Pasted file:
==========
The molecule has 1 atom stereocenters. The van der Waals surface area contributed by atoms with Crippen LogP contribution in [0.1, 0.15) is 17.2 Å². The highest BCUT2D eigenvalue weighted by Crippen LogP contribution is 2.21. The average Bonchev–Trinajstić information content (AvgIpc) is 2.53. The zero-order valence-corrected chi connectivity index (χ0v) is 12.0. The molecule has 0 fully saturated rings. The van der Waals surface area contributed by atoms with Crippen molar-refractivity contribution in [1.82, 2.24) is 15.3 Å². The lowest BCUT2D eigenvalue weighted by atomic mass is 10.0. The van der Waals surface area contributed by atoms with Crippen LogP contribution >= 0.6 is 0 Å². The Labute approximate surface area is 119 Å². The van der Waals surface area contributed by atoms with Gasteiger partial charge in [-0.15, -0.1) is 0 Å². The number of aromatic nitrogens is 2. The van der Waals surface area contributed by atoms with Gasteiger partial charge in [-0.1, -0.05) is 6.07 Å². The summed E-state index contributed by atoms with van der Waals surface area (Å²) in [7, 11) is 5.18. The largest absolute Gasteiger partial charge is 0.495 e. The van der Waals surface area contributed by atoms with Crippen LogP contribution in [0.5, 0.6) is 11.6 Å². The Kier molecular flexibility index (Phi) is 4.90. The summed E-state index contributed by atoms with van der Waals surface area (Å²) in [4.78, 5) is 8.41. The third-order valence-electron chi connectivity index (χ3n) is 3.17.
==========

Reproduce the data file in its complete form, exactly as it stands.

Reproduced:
The molecule has 1 atom stereocenters. The van der Waals surface area contributed by atoms with Crippen LogP contribution in [0.1, 0.15) is 17.2 Å². The highest BCUT2D eigenvalue weighted by Crippen LogP contribution is 2.21. The average Bonchev–Trinajstić information content (AvgIpc) is 2.53. The zero-order valence-corrected chi connectivity index (χ0v) is 12.0. The molecule has 0 fully saturated rings. The van der Waals surface area contributed by atoms with Crippen molar-refractivity contribution in [1.82, 2.24) is 15.3 Å². The lowest BCUT2D eigenvalue weighted by atomic mass is 10.0. The van der Waals surface area contributed by atoms with Crippen LogP contribution >= 0.6 is 0 Å². The Labute approximate surface area is 119 Å². The van der Waals surface area contributed by atoms with Gasteiger partial charge in [-0.15, -0.1) is 0 Å². The number of aromatic nitrogens is 2. The van der Waals surface area contributed by atoms with Gasteiger partial charge in [-0.1, -0.05) is 6.07 Å². The summed E-state index contributed by atoms with van der Waals surface area (Å²) in [7, 11) is 5.18. The largest absolute Gasteiger partial charge is 0.495 e. The van der Waals surface area contributed by atoms with Crippen LogP contribution in [0.5, 0.6) is 11.6 Å². The Kier molecular flexibility index (Phi) is 4.90. The summed E-state index contributed by atoms with van der Waals surface area (Å²) in [4.78, 5) is 8.41. The third-order valence-electron chi connectivity index (χ3n) is 3.17.